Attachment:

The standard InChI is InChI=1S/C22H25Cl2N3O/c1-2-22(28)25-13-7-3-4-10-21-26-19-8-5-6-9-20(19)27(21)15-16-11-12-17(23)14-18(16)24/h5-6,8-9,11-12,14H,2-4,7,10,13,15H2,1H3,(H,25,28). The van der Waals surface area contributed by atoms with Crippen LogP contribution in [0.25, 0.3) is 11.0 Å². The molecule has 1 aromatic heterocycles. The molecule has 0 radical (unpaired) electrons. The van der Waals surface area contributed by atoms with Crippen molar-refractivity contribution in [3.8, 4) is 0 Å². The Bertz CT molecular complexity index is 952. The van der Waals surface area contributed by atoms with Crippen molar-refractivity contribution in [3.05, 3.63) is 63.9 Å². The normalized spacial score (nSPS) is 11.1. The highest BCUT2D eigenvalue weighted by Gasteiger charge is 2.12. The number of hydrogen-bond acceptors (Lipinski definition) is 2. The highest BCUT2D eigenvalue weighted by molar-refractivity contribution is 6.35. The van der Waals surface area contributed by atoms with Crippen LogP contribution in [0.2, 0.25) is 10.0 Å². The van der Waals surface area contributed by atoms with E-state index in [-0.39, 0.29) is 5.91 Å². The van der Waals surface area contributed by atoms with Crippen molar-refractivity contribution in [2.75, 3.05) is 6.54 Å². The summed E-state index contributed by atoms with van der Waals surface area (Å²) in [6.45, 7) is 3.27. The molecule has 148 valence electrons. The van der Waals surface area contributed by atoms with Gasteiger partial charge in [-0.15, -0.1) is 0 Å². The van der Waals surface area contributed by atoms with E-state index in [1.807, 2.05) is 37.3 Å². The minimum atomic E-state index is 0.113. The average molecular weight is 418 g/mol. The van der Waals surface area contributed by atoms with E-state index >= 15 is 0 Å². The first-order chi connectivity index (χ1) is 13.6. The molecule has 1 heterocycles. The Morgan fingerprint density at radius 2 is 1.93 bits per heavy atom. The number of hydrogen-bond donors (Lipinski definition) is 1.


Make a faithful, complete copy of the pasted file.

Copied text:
The standard InChI is InChI=1S/C22H25Cl2N3O/c1-2-22(28)25-13-7-3-4-10-21-26-19-8-5-6-9-20(19)27(21)15-16-11-12-17(23)14-18(16)24/h5-6,8-9,11-12,14H,2-4,7,10,13,15H2,1H3,(H,25,28). The van der Waals surface area contributed by atoms with Crippen LogP contribution in [0.25, 0.3) is 11.0 Å². The molecule has 1 aromatic heterocycles. The molecule has 0 radical (unpaired) electrons. The van der Waals surface area contributed by atoms with Crippen molar-refractivity contribution in [3.8, 4) is 0 Å². The Bertz CT molecular complexity index is 952. The van der Waals surface area contributed by atoms with Crippen molar-refractivity contribution in [3.05, 3.63) is 63.9 Å². The normalized spacial score (nSPS) is 11.1. The highest BCUT2D eigenvalue weighted by Gasteiger charge is 2.12. The number of hydrogen-bond acceptors (Lipinski definition) is 2. The highest BCUT2D eigenvalue weighted by molar-refractivity contribution is 6.35. The van der Waals surface area contributed by atoms with Crippen LogP contribution in [0.2, 0.25) is 10.0 Å². The van der Waals surface area contributed by atoms with E-state index in [-0.39, 0.29) is 5.91 Å². The van der Waals surface area contributed by atoms with Crippen molar-refractivity contribution in [2.75, 3.05) is 6.54 Å². The summed E-state index contributed by atoms with van der Waals surface area (Å²) in [6.45, 7) is 3.27. The molecule has 148 valence electrons. The van der Waals surface area contributed by atoms with Gasteiger partial charge in [-0.15, -0.1) is 0 Å². The van der Waals surface area contributed by atoms with E-state index in [1.807, 2.05) is 37.3 Å². The minimum atomic E-state index is 0.113. The average molecular weight is 418 g/mol. The van der Waals surface area contributed by atoms with E-state index >= 15 is 0 Å². The first-order chi connectivity index (χ1) is 13.6. The molecule has 1 heterocycles. The Morgan fingerprint density at radius 2 is 1.93 bits per heavy atom. The number of hydrogen-bond donors (Lipinski definition) is 1.